The car is designed to ride ~5 inches above the road surface. A normal car like this might tilt 2 degrees in a curve, toward the outside of the curve, causing that part of the car to be ~4 inches from the road surface. This Mercedes could conceivably tilt 2 degrees toward the inside of the curve, causing that part of the car to be about 4 inches from the road.

The total difference between the tilt of a normal car and this Mercedes is perhaps 2 inches. Not at all like a motorcycle tilt in the same curve, in fact probably not detectable by the driver except for the cost of the extra complexity.

Re:hype (1)

thestuckmud (955767) | about 1 month ago | (#47191745)

On the contrary, body roll is, in my admittedly subjective experience, quite noticeable. I drive two cars, a typical family car and a sporty two seater. The difference is night and day. One can easily feel the family car "sway" into and out of turns.

Cars can gain traction in turns if body roll results in negative tire camber (especially on the outside wheel). I wonder if Mercedes has engineered a sort of reversed suspension to take advantage of this property. Or is that what they mean when they say the design is "not ... for increasing cornering speeds"?

Same thing (1)

wisnoskij (1206448) | about 2 months ago | (#47191059)

"Mercedes says it's not design for increasing cornering speeds, but increasing pleasure for the driver and passengers."

Of course if it not literally going to make the car faster, but if you reduce the drag on the driver, the end result will be faster turns.

"touching their knee to the ground" (-1)

Anonymous Coward | about 2 months ago | (#47191071)

hope you enjoy being crippled for the rest of your life. I'm guessing the OP's knowledge of motorcycles begins and ends with an arcade game.

Source: I'm in a motorcyle gang and often race (legally and otherwise).

Re:"touching their knee to the ground" (0)

Anonymous Coward | about 1 month ago | (#47191139)

Source: I'm in a motorcyle gang and often race (legally and otherwise).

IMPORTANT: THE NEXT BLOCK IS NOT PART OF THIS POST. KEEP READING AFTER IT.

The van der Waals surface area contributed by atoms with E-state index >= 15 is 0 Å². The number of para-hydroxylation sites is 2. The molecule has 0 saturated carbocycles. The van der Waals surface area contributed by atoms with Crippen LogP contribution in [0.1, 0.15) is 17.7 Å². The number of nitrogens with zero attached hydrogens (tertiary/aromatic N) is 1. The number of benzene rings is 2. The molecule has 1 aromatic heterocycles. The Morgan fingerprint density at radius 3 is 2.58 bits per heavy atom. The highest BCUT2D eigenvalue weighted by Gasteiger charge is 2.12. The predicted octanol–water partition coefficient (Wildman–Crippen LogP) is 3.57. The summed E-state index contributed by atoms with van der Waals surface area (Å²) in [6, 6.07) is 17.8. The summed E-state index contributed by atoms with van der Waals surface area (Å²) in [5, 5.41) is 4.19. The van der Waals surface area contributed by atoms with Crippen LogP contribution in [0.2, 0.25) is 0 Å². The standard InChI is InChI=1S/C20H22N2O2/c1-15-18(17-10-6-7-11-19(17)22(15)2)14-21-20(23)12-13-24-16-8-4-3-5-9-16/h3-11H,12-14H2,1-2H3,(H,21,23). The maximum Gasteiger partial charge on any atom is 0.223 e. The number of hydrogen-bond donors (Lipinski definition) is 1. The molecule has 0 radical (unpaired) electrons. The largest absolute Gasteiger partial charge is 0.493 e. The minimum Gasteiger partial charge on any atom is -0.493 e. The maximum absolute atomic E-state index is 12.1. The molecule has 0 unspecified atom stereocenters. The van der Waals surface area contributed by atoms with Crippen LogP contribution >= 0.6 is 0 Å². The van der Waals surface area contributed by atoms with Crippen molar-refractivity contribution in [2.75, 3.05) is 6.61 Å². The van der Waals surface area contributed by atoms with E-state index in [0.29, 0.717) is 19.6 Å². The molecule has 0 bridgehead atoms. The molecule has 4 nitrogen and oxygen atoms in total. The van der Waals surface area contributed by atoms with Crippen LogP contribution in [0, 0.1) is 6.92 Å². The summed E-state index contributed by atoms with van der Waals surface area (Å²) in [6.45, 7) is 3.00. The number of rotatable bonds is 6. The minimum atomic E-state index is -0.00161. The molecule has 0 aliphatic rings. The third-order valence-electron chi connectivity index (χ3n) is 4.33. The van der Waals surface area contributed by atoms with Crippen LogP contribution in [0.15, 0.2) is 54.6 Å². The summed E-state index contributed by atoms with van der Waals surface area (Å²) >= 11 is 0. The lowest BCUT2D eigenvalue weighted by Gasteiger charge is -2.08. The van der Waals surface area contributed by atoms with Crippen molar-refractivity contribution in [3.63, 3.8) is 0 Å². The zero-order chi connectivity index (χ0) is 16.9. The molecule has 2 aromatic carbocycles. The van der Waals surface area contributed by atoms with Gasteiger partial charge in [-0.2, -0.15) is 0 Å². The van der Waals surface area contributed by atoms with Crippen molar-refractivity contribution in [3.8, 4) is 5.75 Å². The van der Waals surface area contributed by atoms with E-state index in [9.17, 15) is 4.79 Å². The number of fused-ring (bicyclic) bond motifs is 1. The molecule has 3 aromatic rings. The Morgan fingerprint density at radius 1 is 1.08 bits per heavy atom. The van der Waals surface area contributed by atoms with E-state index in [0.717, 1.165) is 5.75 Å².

But evidently not competitively on a track. The practice is not uncommon.

Re:"touching their knee to the ground" (0)

Anonymous Coward | about 1 month ago | (#47191241)

Quick, tell Valentino Rossi the news! I'll bet he'll be happy to know that he'll never have to wear knee sliders again.

Re:"touching their knee to the ground" (1)

AK Marc (707885) | about 1 month ago | (#47191777)

Knee dragging serves a purpose. What do you "race" legally? Motocross?

Have you *never* leaned so far that you scraped the frame? If not, then you are a bad "racer" and may have ridden a lot, but have never pushed the bike or yourself.

"motorcycle gang", what, you and two of your accountant buddies go ride bikes Wild Hog style once a year?

Nothing new, see Citroen Xantia Activa (0)

Anonymous Coward | about 2 months ago | (#47191121)

http://en.wikipedia.org/wiki/Citro%C3%ABn_Xantia

They did it in 1999 with their typical suspension to eliminate any body roll.
In fact, first they made it lean into the corner, but test showed customers didn't like this behavior.
Still holds the highest speed in the elk/moose test: 85 km/h vs 80 km/h for the second one: Porsche 911!

Thanks! (0)

Anonymous Coward | about 1 month ago | (#47191155)

But i really prefer the sound of screeching tires.

Re:Thanks! (0)

Anonymous Coward | about 1 month ago | (#47191383)

Go drive around in a parking garage.

Didn't Volvo & Mercedes do this a few years ag (1)

garyebickford (222422) | about 1 month ago | (#47191161)

IIRC Volvo and Mercedes, and maybe some other car makers were working with active suspension systems that had this feature about 10 years ago. But IDK if it ever made it to a production model.

Re:Didn't Volvo & Mercedes do this a few years (1)

Prof.Phreak (584152) | about 1 month ago | (#47191519)

And I was under impression that toyota's KDSS did this too...

Effect on accident rates? (3, Interesting)

matbury (3458347) | about 1 month ago | (#47191201)

Mmm... lower perception of centripetal force may encourage drivers to go faster into corners. I remember reading comments supposedly from highway safety researchers that insulating drivers from road noise and vibrations, as modern cars do, reduces their perception of speed, thereby increasing the likelihood and severity of road accidents. Let's see what happens to accident rates on corners with cars fitted with this device.

countering centrifugal cornering forces (-1)

Anonymous Coward | about 1 month ago | (#47191231)

1) There is no such thing as "centrifugal" force